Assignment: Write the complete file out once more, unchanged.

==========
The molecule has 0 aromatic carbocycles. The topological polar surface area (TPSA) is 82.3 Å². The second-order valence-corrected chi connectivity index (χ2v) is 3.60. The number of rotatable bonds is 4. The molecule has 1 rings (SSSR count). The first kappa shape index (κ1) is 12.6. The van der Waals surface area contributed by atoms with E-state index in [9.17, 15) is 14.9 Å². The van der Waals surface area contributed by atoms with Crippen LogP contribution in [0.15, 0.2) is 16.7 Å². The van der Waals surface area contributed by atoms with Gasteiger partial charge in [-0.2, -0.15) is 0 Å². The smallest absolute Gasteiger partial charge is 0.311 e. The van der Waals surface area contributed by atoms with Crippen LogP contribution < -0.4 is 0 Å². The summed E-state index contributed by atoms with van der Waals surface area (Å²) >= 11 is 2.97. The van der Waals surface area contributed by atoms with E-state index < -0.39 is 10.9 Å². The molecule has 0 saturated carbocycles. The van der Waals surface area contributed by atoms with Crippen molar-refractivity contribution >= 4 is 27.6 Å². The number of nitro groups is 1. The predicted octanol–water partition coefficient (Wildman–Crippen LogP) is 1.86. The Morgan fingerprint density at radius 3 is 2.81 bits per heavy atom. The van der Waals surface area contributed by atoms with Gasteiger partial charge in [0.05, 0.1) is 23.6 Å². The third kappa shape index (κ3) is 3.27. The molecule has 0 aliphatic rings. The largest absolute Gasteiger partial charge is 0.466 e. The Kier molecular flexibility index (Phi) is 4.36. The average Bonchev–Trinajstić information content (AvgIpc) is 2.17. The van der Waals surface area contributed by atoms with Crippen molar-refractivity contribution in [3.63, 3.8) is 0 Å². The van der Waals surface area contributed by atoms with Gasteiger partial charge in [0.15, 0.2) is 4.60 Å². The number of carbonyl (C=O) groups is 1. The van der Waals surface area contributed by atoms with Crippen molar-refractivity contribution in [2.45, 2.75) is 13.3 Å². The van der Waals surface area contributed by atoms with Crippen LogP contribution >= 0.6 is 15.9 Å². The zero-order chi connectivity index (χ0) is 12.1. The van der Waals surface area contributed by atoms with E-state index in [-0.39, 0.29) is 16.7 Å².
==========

The molecule has 0 aromatic carbocycles. The topological polar surface area (TPSA) is 82.3 Å². The second-order valence-corrected chi connectivity index (χ2v) is 3.60. The number of rotatable bonds is 4. The molecule has 1 rings (SSSR count). The first kappa shape index (κ1) is 12.6. The van der Waals surface area contributed by atoms with E-state index in [9.17, 15) is 14.9 Å². The van der Waals surface area contributed by atoms with Crippen LogP contribution in [0.15, 0.2) is 16.7 Å². The van der Waals surface area contributed by atoms with Gasteiger partial charge in [-0.2, -0.15) is 0 Å². The smallest absolute Gasteiger partial charge is 0.311 e. The van der Waals surface area contributed by atoms with Crippen LogP contribution < -0.4 is 0 Å². The summed E-state index contributed by atoms with van der Waals surface area (Å²) >= 11 is 2.97. The van der Waals surface area contributed by atoms with E-state index < -0.39 is 10.9 Å². The molecule has 0 saturated carbocycles. The van der Waals surface area contributed by atoms with Crippen molar-refractivity contribution >= 4 is 27.6 Å². The number of nitro groups is 1. The predicted octanol–water partition coefficient (Wildman–Crippen LogP) is 1.86. The Morgan fingerprint density at radius 3 is 2.81 bits per heavy atom. The van der Waals surface area contributed by atoms with Gasteiger partial charge in [0.05, 0.1) is 23.6 Å². The third kappa shape index (κ3) is 3.27. The molecule has 0 aliphatic rings. The largest absolute Gasteiger partial charge is 0.466 e. The Kier molecular flexibility index (Phi) is 4.36. The average Bonchev–Trinajstić information content (AvgIpc) is 2.17. The van der Waals surface area contributed by atoms with Crippen molar-refractivity contribution in [3.63, 3.8) is 0 Å². The van der Waals surface area contributed by atoms with Gasteiger partial charge in [0.15, 0.2) is 4.60 Å². The number of carbonyl (C=O) groups is 1. The van der Waals surface area contributed by atoms with Crippen molar-refractivity contribution in [2.45, 2.75) is 13.3 Å². The van der Waals surface area contributed by atoms with Crippen LogP contribution >= 0.6 is 15.9 Å². The zero-order chi connectivity index (χ0) is 12.1. The van der Waals surface area contributed by atoms with E-state index in [-0.39, 0.29) is 16.7 Å².